The optimistic scenario is that CAMRGB will somehow become a populist movement, but there are obvious problems. Really good beer is really just "beer I like". No common sense of purpose and lack of easily assimilated definitions will be a deterrent to many. And if a charge starts to be made to be a member, it is unlikely to retain more than a handful.

No-one wants to pay something for nothing and "really good beer" is as glib as it is meaningless. Both organisations have missed the target here.


Bailey said...

I think we agree with this, TM, especially that it's good someone is doing *something*; but that neither of these is going to be "the one". Also can't see us ever joining a 'lighthearted campaign'. As much use as a 'funny mayor'.

Your suggestion re: real keg is really interesting. Seems obvious now you say it -- fills a gap in the market, and could help to define the difference between 'bad old keg' and 'good new keg'. (Not everyone seems convinced there is a difference between Watney's Red Barrel and, say, Magic Rock Human Cannonball.) The angry brigade who write into What's Brewing won't join, and that's fine.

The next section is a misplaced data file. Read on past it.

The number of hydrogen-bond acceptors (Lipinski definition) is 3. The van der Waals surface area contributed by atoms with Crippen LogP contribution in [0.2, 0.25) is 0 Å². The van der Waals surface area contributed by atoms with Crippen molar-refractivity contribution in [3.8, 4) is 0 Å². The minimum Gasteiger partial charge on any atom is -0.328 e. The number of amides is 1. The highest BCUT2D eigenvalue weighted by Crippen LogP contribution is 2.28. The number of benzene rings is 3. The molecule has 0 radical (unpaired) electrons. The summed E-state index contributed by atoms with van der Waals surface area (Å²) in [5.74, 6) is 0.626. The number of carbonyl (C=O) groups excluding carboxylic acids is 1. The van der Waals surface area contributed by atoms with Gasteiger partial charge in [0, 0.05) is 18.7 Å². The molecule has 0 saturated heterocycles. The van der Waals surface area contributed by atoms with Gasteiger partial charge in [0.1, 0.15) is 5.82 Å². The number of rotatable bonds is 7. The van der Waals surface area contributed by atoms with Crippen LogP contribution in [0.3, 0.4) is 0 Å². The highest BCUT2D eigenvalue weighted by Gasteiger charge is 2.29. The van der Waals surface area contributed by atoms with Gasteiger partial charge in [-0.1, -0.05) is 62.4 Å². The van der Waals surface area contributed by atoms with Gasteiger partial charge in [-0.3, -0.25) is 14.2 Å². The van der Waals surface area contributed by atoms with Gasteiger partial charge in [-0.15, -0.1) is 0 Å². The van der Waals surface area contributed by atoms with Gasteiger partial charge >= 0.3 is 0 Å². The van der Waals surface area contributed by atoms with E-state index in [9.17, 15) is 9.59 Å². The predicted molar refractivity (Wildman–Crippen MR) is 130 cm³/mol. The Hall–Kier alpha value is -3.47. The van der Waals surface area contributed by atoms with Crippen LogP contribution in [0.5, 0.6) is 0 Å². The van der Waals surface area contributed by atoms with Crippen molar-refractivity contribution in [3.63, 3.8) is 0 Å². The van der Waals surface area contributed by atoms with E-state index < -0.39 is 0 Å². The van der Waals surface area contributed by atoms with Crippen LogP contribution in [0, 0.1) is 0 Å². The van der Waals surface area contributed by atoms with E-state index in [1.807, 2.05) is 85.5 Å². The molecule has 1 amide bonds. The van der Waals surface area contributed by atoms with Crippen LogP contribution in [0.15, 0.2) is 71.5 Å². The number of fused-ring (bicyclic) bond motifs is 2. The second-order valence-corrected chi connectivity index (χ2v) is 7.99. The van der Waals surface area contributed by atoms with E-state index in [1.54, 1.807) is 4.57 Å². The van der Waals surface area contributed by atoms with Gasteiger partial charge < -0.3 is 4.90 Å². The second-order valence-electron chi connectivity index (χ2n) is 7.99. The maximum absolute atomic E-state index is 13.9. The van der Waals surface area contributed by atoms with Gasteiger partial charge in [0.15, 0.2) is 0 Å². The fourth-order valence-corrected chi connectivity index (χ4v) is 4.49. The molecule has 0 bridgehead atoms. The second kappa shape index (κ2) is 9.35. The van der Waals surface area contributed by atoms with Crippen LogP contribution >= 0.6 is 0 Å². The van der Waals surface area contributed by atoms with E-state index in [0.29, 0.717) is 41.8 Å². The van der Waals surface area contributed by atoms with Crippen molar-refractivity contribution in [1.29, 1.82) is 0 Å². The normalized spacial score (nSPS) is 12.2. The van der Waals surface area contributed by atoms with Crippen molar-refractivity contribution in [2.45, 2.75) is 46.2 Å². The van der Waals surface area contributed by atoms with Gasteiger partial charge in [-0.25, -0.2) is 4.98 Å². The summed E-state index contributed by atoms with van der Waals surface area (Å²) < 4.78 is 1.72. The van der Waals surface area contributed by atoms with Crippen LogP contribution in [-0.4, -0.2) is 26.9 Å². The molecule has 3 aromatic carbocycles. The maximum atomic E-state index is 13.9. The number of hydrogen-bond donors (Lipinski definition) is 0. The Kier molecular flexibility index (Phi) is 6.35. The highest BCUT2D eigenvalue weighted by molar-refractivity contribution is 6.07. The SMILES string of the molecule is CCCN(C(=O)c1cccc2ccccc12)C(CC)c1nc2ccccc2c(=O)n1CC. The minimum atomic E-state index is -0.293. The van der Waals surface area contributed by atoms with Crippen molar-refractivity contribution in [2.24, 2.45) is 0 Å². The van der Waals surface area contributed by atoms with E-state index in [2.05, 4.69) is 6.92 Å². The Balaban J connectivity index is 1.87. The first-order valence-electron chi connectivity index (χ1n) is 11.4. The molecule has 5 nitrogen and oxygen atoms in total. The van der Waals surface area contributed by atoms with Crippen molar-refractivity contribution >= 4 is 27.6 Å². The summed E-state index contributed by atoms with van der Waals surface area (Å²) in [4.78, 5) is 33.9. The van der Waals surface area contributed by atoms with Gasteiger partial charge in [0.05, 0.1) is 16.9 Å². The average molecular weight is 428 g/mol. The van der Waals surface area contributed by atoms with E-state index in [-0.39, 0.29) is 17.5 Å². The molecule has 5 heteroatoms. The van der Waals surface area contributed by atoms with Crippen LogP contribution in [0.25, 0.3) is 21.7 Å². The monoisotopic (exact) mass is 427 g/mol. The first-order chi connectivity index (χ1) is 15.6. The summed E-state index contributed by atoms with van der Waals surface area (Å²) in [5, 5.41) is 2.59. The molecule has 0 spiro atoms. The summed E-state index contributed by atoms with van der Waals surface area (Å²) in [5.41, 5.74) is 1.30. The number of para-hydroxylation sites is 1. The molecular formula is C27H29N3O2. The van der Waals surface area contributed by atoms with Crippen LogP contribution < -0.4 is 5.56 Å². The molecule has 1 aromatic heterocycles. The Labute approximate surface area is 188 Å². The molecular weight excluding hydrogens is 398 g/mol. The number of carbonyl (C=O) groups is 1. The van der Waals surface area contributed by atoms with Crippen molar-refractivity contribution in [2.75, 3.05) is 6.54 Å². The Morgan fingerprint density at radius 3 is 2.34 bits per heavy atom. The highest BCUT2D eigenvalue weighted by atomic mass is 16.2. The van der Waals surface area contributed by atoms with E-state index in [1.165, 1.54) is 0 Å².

(Help me out, though: what the heck is a "whistle in the dark?" An idiom that's lost on me.)

Owen said...

To whistle in the dark is to guess aimlessly, a bit like a stab in the dark but less violent ;)

I think the problem with such an organisation is neatly illustrated by the results of Craft Beer UK's poll about who should be allowed to join; every option has the same number of votes.

Bailey said...

Cos when you whistle in the dark you're not sure who will hear it? I see. Tandleman's poetic streak coming through again?

Tandleman said...

I'm poetry in motion me. Multi faceted. Etc.Etc.

Tandleman said...

Bailey: Whistling in the dark = to be confident that something good will happen when it is not at all likely

Real Ale Girl said...

I agree with you on this Tandy- and I think the name CAMRGB clearly gives the impression of a jibe at CAMRA. If you want to launch a serious, representative oragnisation for keg, or craft, or what not, then give it a serious, represenative name which isn't based on getting back at a long standing organisation.

SteveF said...

Meanwhile, CAMRA has just broken the 130,000 members mark.........

Saga Of Nails said...

There's nothing wrong with having a jibe at CAMRA. As the big boy, and the self appointed upholder of traditions, it is always going to be a legitimate target for ridicule. CAMRA has 130,000 members with 130,000 widely differing opinions on the Real Ale and craft beer scene. Once an organisation becomes very large, schisms are always going to be a possibility.